20 Jun 2008

Corsica – L’ile de beauté

It really is a most beautiful island – and this post is more or less a travelogue with many photos….
What a great week it was – two bus loads of us left Bize on Saturday 7th, returning the following Saturday. I knew we were in for a bit of a singalong on the trip (!) when Elyette was thumbing through a book as thick as a phone book – it was a book of songs!
And so it started on the bus, when Fabian got out the squeeze-box……..



The cabins on board the ferry were surprisingly good – and smooth sailing all the way.
We arrived in Ajaccio, the capital, and did a morning tour. A really lovely town – and given that this is the town Napoleon was born in, there are many things ‘Bonaparte’.
The house where Napoleon was born
And while all the windows here are typical in that they have shutters, they’re different than those I’ve seen in the Languedoc – the bottom half is hinged and opens outwards.
On the way out, we walked through the cemetery …….. a very strange place indeed. Tino Rossi – the famous Corsican singer, is buried here.
This looks like a small village street, but in fact these buildings are mausoleums and each one contains the coffins of members of one family. A little macabre but interesting.
In the afternoon, we drove up the west coast, a lunch stop at the Iles Sanguinaires – with a tower built on the point – one of 91 built around the coastline in the 1400s by the Genoese.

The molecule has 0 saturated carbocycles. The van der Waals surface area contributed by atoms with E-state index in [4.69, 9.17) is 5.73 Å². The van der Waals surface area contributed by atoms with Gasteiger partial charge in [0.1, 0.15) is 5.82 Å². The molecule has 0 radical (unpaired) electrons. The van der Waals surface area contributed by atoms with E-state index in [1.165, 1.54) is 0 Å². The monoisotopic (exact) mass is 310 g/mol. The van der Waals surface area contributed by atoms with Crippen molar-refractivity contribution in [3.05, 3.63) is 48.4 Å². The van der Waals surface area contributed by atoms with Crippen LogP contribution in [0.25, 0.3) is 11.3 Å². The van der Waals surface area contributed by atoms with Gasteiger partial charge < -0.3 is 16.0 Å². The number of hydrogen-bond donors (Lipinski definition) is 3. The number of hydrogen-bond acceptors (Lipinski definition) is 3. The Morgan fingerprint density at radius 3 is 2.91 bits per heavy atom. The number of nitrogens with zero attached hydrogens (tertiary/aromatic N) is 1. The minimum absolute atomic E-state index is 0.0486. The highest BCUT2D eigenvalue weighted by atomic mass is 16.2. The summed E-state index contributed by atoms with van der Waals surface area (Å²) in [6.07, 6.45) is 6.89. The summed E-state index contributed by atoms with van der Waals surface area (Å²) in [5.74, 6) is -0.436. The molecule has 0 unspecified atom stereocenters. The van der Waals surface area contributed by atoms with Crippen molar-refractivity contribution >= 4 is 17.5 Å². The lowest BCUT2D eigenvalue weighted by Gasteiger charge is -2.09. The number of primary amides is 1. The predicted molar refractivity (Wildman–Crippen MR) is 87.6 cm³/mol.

Friends Bonnie and Terry - from the village of Argel near Bize.
Patrick and Sandra
And then further north, through the area known as les Calanches de Piana ….. a most beautiful stretch of coastline of rugged red granite. It’s a bit tricky, as a lot of people (including all 95 of us!) get out of their vehicles and walk along stretches of the road, admiring the scenery down to the ocean and taking photos.






I was surprised to see so many eucalyptus trees growing all over the countryside. Lots have been used as street trees, and also in private gardens etc, but a lot had established in areas on the hills. It turns out the Corsica has had a bad problem with malaria in the past and part of the problem was draining wetland areas, and certain kinds of eucalyptus are very good at this.
In fact when we arrived for our overnight stop further up the coast at the town of Porto, I felt I could have been in Australia. The accommodation for the night was really good – not flash, but big spacious rooms and beautiful gum trees out the window, with mountains in the background ….. amazing.




The next day we headed west across the centre – through the stunning Parc Naturel Régional de Corse. This is not a trip for anyone with a fear of heights and narrow mountain roads. I have to say our bus driver did an amazing job – there was a fair bit of manoeuvring and backing up by us and oncoming traffic.
This really is a rugged place – there are lots of sanglier (wild pigs) here, although we didn’t see any. And the domestic pigs are allowed to run wild – and we saw lots of them. They forage in the forest and eat a lot of chestnuts, for which the island is famous. We had a dish of wild sanglier (a type of stew) for one of our lunches and I must say it was really delicious, but very strong and rich – a little went a long way.
The afternoon at the pretty coastal fishing village of Porto Vecchio and then to our accommodation – a little holiday village complex in the settlement of Favone. Basic, clean and all we needed for the four days. The organisation was great – the restaurant served very good food indeed, considering the numbers, and they had the timing down pat.